According to Volkswagen NZ, albeit for different reasons both the Golf and the Tiguan sit high up on their food chain of vehicle importance. They have both recently been significantly revised and revamped (and next gen’d for the Golf) so we were very keen to take a look.
The benchmark Golf requires very little by way of introduction, since its launch in 1974 (yes some of us still remember that far back), it has gained over 35 MILLION customers and been the hatchback benchmark that other car makers aspire to be – no pressure then.
The 8th Generation Golf upholds many of the model’s traditions but embraces the new and emerging technology that modern drivers demand. Its distinctive C-pillar remains as do the character lines and grille make up, however, they have been fettled with. The Grille is now narrower, the bonnet more sculpted and the lights are now LEDs (with a full width DRL strip on the GTI – yes there’s a GTI and R model), the result is a hatch that slips through the air barely noticed with a Cd of .275.
The character line now extends to the rear where it joins a new LED tail light set up, new badging and aesthetically-pleasing chrome exhaust tips, though the reverse camera remains hidden behind the new VW logo badge to keep it clear and clean.
VW’s tech crew have run amok in the cabin, the infotainment screen has increased in size up to 10-inches (model dependant) with MIB3, and the instrument cluster is now a 10.25” Active Info Display ‘Pro’, that’s a lot of screens and information when you throw in head up display too! It’s 5-Star ANCAP, has front assist, BLIS, lane keep assist, high beam assist, driver assist, park assist, travel assist, emergency assist – jeez any more assists and it would be an NBA hall of famer.
For extra comfort and room, VW have removed the Golf ball gear stick and replaced it with a ‘shift by wire’ nub, it makes a difference to the console clutter but I miss the tactility of the ball. The steering wheel now comes with haptic dials and switches, it’s busy but smooth. The seats are upgraded and offer more support and overall there’s an airy feeling about the small hatch.
Under the bonnet is a 1.4L TSI connected to an 8-Speed Auto, giving up 110kW/250Nm and 5.8L/100km efficiencies. The GTI comes with a 2L/7-speed DSG 180kW/370Nm and the R upps the ante to 235kW/420Nm.
The Tiguan may be late to the VW party (2007) but it’s VW’s best selling vehicle )one is built every 35 seconds) and boasts their most loyal customers – although I still know people that own an original Beetle. The new Tiguan is in essence a facelift but visually and more importantly technically it’s a big one.
Restyled lights front and rear, aggressive new front bumper, new rear bumper, new SUV family grille, new ‘R’ logo, a few tweaks here, some extra changes there, the result is a refreshed, more confident design. Inside the infotainment screen is now up to 9.2-inches (model dependent) and comes with MIB3. Again it comes with a suite of VW safety stuff and assists, the climate control is touch sensitive, you get a choice of 30 different ambient light colours, it has a new haptic touch wheel, new gear lever and a Harman Kardon stereo option for the upper models. The new Tiguan is powered by a 2L TSI and generates 132-162kW and 320-350Nm depending on the model and 2WD/4Motion option.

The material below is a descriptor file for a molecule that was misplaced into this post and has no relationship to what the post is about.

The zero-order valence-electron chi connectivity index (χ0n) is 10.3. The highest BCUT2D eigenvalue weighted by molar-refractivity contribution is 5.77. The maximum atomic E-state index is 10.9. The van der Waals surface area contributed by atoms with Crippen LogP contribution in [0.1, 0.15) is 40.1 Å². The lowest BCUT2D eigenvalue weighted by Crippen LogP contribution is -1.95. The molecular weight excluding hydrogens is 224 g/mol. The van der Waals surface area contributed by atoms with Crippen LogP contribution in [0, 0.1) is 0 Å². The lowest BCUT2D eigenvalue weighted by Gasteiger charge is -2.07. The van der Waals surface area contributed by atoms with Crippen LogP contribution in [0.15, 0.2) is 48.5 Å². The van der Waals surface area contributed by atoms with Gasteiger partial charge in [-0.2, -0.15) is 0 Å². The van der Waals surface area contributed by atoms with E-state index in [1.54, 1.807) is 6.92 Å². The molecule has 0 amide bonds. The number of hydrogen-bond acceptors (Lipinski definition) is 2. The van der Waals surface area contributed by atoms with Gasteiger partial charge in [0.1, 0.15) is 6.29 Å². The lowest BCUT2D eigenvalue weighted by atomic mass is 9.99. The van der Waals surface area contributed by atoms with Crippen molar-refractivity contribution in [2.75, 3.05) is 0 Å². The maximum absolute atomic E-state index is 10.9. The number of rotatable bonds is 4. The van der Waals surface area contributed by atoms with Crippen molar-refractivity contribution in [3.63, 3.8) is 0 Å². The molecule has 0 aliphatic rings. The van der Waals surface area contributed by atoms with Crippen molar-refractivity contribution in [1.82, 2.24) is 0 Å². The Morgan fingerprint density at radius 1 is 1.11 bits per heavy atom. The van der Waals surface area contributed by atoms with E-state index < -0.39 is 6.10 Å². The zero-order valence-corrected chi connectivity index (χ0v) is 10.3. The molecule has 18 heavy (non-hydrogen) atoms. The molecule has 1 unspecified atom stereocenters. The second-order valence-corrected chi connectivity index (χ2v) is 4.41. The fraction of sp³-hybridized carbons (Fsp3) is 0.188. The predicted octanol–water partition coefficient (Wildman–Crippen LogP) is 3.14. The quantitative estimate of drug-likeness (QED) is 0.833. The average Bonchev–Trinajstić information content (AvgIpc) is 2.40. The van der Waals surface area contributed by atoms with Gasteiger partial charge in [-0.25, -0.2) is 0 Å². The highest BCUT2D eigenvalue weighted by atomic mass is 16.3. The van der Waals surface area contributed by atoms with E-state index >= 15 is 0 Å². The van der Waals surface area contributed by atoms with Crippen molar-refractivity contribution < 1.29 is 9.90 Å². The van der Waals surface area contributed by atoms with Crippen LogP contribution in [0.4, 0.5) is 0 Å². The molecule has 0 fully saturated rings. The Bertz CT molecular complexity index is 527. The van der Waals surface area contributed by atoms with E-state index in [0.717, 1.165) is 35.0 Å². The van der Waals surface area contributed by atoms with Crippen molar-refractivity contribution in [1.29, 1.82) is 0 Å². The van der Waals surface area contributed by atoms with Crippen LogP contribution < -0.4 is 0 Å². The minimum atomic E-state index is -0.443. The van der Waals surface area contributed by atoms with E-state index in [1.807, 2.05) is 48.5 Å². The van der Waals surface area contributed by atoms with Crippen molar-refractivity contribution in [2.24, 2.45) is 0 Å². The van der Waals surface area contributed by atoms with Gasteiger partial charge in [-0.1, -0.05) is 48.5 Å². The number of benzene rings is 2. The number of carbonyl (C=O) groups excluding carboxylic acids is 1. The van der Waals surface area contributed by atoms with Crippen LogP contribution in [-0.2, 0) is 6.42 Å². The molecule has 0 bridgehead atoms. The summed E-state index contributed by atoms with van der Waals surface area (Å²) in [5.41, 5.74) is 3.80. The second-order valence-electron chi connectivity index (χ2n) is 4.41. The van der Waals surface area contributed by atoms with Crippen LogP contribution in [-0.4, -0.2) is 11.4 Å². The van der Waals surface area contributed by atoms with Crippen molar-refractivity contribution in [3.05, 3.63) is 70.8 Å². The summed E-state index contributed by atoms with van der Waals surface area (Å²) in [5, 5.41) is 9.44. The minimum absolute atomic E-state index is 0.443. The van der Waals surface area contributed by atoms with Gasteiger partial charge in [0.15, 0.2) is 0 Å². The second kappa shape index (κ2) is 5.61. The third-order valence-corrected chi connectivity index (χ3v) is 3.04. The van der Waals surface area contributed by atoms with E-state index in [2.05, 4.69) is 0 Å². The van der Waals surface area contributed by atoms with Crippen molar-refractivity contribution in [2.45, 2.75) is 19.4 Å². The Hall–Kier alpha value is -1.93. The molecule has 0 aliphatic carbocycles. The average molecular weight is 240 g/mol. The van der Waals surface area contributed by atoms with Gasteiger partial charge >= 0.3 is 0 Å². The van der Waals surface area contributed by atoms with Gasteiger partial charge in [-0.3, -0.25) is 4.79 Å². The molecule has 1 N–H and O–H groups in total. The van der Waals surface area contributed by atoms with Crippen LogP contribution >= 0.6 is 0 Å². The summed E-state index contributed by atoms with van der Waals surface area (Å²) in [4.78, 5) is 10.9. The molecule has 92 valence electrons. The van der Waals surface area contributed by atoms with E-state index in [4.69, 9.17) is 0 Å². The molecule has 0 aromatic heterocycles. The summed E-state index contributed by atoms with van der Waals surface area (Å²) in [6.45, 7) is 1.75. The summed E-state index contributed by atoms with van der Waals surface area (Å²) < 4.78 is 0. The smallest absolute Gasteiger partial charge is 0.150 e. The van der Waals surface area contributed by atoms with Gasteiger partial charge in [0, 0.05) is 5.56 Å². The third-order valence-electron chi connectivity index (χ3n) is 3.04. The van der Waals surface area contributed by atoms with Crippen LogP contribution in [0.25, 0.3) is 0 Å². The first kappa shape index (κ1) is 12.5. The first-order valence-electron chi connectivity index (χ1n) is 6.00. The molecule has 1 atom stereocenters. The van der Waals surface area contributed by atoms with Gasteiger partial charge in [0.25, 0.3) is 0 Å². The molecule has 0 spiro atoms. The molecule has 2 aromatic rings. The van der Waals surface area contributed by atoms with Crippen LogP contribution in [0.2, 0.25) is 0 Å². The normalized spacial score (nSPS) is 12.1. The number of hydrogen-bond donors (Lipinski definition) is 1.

The day’s activities began at the QT Hotel in Auckland, a boutique hotel that I’d never been to before, (we only got to see the boardroom). From there it would be a driver to Brick Bay winery (nr Snells Beach) for lunch and then a return drive to the city. We opted for the Tiguan there and the Golf back.
The new Tiguan feels more premium. The upgraded interior and technology is easy on the eye and easy to navigate around. It’s quick to respond and rather intuitive (spoiler here – it’s the same in the Golf). The ride itself is comfortable and nippy, we had the 2WD model and in sport managed to overtake a tidy amount of traffic up hill in the passing lanes. The cabin is quiet and the road noise is minimal. Admittedly the ride there, including a driver change half way was just a taste but it’s easy to see why this SUV is so popular.
We took a slightly more scenic route back, and one that included a few additional bends, we were in the Golf 8 after all. The cabin is really uncluttered and although (as I said before) I miss the golf ball, the feeling of more space is a welcome treat. The tech is great but I personally need a little more time with the haptic wheel, call it fat fingers or an old mind but I need to get my head around no tactile dials.
The information is aplenty but more importantly the ride is still very Golf like. It lapped up the corners and even left a Mk 6 GTI in its wake. Again it was just a taste but the signs are good.
The VW Golf and Tiguan are of course catering to different markets but the both do what they do well. The Tiguan, with its elevated ride and premium styling and the racy Golf with its vibrant attitude and desire to drive offer instant appeal to their respective markets – the technical upgrades and new design features simply add to the pleasure. Looking forward to the follow up drives.